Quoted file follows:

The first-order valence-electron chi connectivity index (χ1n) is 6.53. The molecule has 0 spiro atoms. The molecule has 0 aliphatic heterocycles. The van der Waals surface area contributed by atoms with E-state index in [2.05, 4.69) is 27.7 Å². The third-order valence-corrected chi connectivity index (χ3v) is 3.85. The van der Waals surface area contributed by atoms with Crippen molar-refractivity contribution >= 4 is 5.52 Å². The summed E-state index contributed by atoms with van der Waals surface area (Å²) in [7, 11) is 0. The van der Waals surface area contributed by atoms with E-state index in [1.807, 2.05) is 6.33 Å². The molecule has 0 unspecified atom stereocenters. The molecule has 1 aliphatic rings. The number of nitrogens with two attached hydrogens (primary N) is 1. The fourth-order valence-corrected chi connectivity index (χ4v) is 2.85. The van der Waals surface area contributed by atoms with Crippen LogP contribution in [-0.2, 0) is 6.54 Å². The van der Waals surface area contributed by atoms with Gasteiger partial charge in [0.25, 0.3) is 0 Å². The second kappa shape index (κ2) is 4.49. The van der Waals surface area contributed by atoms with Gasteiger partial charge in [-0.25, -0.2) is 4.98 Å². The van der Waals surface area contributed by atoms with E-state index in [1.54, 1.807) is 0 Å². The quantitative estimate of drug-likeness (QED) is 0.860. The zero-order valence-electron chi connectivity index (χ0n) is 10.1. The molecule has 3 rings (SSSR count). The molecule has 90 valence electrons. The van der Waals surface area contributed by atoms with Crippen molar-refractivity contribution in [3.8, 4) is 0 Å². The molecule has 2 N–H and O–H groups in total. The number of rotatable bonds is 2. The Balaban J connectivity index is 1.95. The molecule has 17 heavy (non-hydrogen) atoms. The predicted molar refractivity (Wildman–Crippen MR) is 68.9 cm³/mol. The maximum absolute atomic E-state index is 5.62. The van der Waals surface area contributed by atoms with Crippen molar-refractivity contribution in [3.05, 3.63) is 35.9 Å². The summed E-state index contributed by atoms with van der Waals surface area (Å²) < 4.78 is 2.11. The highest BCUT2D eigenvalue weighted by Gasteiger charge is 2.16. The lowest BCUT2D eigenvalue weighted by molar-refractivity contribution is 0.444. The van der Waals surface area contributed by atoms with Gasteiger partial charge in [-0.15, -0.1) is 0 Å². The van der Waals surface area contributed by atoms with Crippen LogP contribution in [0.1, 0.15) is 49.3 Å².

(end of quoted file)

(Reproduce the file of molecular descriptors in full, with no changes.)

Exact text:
The first-order valence-electron chi connectivity index (χ1n) is 6.53. The molecule has 0 spiro atoms. The molecule has 0 aliphatic heterocycles. The van der Waals surface area contributed by atoms with E-state index in [2.05, 4.69) is 27.7 Å². The third-order valence-corrected chi connectivity index (χ3v) is 3.85. The van der Waals surface area contributed by atoms with Crippen molar-refractivity contribution >= 4 is 5.52 Å². The summed E-state index contributed by atoms with van der Waals surface area (Å²) in [7, 11) is 0. The van der Waals surface area contributed by atoms with E-state index in [1.807, 2.05) is 6.33 Å². The molecule has 0 unspecified atom stereocenters. The molecule has 1 aliphatic rings. The number of nitrogens with two attached hydrogens (primary N) is 1. The fourth-order valence-corrected chi connectivity index (χ4v) is 2.85. The van der Waals surface area contributed by atoms with Crippen LogP contribution in [-0.2, 0) is 6.54 Å². The van der Waals surface area contributed by atoms with Gasteiger partial charge in [0.25, 0.3) is 0 Å². The second kappa shape index (κ2) is 4.49. The van der Waals surface area contributed by atoms with Gasteiger partial charge in [-0.25, -0.2) is 4.98 Å². The van der Waals surface area contributed by atoms with E-state index in [1.54, 1.807) is 0 Å². The quantitative estimate of drug-likeness (QED) is 0.860. The zero-order valence-electron chi connectivity index (χ0n) is 10.1. The molecule has 3 rings (SSSR count). The molecule has 90 valence electrons. The van der Waals surface area contributed by atoms with Crippen molar-refractivity contribution in [3.8, 4) is 0 Å². The molecule has 2 N–H and O–H groups in total. The number of rotatable bonds is 2. The Balaban J connectivity index is 1.95. The molecule has 17 heavy (non-hydrogen) atoms. The predicted molar refractivity (Wildman–Crippen MR) is 68.9 cm³/mol. The maximum absolute atomic E-state index is 5.62. The van der Waals surface area contributed by atoms with Crippen molar-refractivity contribution in [3.05, 3.63) is 35.9 Å². The summed E-state index contributed by atoms with van der Waals surface area (Å²) < 4.78 is 2.11. The highest BCUT2D eigenvalue weighted by Gasteiger charge is 2.16. The lowest BCUT2D eigenvalue weighted by molar-refractivity contribution is 0.444. The van der Waals surface area contributed by atoms with Gasteiger partial charge in [-0.15, -0.1) is 0 Å². The van der Waals surface area contributed by atoms with Crippen LogP contribution in [0.1, 0.15) is 49.3 Å².